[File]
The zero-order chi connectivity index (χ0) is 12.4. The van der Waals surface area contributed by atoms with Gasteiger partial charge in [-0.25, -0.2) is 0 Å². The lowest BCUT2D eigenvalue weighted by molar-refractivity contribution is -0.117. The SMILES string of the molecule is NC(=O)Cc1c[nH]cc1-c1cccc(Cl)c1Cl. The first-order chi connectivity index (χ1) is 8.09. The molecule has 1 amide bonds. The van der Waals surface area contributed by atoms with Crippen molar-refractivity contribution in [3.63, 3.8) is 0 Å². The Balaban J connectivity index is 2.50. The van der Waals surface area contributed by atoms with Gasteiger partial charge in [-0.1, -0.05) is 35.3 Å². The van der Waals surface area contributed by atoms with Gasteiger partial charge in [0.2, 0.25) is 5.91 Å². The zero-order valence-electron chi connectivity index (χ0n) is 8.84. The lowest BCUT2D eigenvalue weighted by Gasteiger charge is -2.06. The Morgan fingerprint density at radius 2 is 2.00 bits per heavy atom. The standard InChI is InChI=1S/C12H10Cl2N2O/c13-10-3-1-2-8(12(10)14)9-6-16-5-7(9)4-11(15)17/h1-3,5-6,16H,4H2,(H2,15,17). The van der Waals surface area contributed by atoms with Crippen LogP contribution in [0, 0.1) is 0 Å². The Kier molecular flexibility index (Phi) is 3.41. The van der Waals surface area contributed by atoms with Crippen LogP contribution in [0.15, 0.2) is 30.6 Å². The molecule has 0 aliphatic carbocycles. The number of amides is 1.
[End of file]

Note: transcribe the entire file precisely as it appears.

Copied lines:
The zero-order chi connectivity index (χ0) is 12.4. The van der Waals surface area contributed by atoms with Gasteiger partial charge in [-0.25, -0.2) is 0 Å². The lowest BCUT2D eigenvalue weighted by molar-refractivity contribution is -0.117. The SMILES string of the molecule is NC(=O)Cc1c[nH]cc1-c1cccc(Cl)c1Cl. The first-order chi connectivity index (χ1) is 8.09. The molecule has 1 amide bonds. The van der Waals surface area contributed by atoms with Crippen molar-refractivity contribution in [3.63, 3.8) is 0 Å². The Balaban J connectivity index is 2.50. The van der Waals surface area contributed by atoms with Gasteiger partial charge in [-0.1, -0.05) is 35.3 Å². The van der Waals surface area contributed by atoms with Gasteiger partial charge in [0.2, 0.25) is 5.91 Å². The zero-order valence-electron chi connectivity index (χ0n) is 8.84. The lowest BCUT2D eigenvalue weighted by Gasteiger charge is -2.06. The Morgan fingerprint density at radius 2 is 2.00 bits per heavy atom. The standard InChI is InChI=1S/C12H10Cl2N2O/c13-10-3-1-2-8(12(10)14)9-6-16-5-7(9)4-11(15)17/h1-3,5-6,16H,4H2,(H2,15,17). The van der Waals surface area contributed by atoms with Crippen LogP contribution in [0, 0.1) is 0 Å². The Kier molecular flexibility index (Phi) is 3.41. The van der Waals surface area contributed by atoms with Crippen LogP contribution in [0.15, 0.2) is 30.6 Å². The molecule has 0 aliphatic carbocycles. The number of amides is 1.